To survive, these schools have had to keep expanding their facilities, which meant years of cranes and hard-hat areas. Today’s successful
headmistress needs to have overseen at least one £3 million building project to earn her stripes. It seems to be a self-perpetuating cycle: the more you build, the more parents expect and the higher the fees—and the harder you need to market to attract parents willing to pay those fees. In the 1980s, boarding prices were, on average, one-seventh of a moderately well-off person’s pre-tax salary; now, they’re a quarter or more just for one child.
No wonder, then, that many schools have taken their wares abroad. Wealthy Russian and Chinese parents dream of a British boarding education in an idyllic setting for their children. Heads go on trips to Russia to drum up business and pairs of persuasive, smart-suited Chinese women—‘educational agents’— visit British schools, instructed
by parents to place their daughters in them.
It takes a certain strength of character for a school to resist this onslaught—each new pupil equals another £34,000 (at least) per year—but it can be self-defeating; overseas parents prefer not to send their daughters to an overly international school because they want them to be educated with British girls and some British girls are put off by finding Mandarin the first language of the changing rooms.
In the ‘old days’, the emphasis in girls’ boarding schools, even the top ones, was on preparing pupils for a life of service to others; now, it’s on empowerment. Girls are, rightly, instilled with the belief that they can go on to achieve anything if they work hard enough. The words ‘If you believe in yourself, anything is possible’ are painted in green italics on the dining-room walls at Queen Anne’s Caversham in Berkshire, among other motivational slogans. Last year, at Wycombe Abbey, only nine girls out of the whole year group didn’t apply to Oxbridge. That’s the way things are going.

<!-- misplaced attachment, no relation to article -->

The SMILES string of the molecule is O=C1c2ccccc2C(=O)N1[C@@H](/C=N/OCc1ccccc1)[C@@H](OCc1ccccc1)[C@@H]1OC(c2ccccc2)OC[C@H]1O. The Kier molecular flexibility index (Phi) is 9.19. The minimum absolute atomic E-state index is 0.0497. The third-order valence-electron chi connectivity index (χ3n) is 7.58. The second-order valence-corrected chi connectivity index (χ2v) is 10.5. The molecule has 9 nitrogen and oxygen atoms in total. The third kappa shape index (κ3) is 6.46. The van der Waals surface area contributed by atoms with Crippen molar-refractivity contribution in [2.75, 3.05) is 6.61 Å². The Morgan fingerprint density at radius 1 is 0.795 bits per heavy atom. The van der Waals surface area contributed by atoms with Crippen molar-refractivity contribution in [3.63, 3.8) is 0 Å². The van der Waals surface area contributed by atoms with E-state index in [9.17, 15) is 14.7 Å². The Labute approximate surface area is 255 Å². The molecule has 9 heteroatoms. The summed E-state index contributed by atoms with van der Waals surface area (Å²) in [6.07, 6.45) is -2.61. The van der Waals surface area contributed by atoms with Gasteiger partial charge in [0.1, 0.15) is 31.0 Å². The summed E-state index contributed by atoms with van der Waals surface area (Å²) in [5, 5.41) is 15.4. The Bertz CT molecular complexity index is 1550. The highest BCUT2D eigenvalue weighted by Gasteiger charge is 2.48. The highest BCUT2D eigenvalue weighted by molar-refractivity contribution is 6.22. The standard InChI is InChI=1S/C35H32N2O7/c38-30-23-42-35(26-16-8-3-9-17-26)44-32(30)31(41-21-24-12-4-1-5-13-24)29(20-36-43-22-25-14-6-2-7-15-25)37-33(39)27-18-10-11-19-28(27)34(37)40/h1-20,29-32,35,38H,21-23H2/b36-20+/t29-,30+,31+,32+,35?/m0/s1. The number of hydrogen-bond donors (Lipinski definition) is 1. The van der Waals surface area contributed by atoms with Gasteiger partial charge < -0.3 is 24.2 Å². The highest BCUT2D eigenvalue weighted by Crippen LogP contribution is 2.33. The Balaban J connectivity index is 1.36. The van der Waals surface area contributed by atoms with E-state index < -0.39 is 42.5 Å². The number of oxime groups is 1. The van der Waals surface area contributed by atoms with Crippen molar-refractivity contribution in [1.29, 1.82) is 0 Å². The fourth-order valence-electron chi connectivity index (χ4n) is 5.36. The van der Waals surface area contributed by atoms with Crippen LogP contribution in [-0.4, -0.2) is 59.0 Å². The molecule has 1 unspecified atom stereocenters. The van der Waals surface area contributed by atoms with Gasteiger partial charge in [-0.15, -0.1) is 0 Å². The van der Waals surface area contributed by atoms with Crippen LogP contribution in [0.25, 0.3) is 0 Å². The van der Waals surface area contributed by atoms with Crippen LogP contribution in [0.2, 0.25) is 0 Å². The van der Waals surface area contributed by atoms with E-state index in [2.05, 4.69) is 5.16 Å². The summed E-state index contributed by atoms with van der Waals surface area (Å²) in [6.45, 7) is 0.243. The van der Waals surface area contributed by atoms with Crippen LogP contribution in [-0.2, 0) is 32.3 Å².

The real change, however, is that, when prospective mothers visit today’s girls’ boarding schools, they wish, deep down, they were going there themselves.
Ysenda Maxtone Graham is the author of ‘Terms & Conditions: Life in Girls’ Boarding-schools, 1939–1979’ (Slightly Foxed)
High-jumping at Downe House (top) and windsurfing at St Mary’s Calne (above). Many girls’ schools have a strong focus on sport and athletics
State of the Arts: the best is now an expectation, whether it’s St Mary’s Calne’s studio (above), Tudor Hall’s canteen (below) or the latest learning technology at Cheltenham Ladies’ (bottom)
Gone are the days of gristle and stew: girls at Queen Margaret’s (below) and Downe House (right) genuinely enjoy boarding-school life
With first-class theatres, girls’ schools such as St Mary’s Calne (above) can produce shows that would be the envy of the West End
Smells like teen spirit: whether it’s rocking the stage at St Mary’s Ascot
(left) or relaxing after lessons at Queen Margaret’s (above), a wellrounded experience is what parents and students are seeking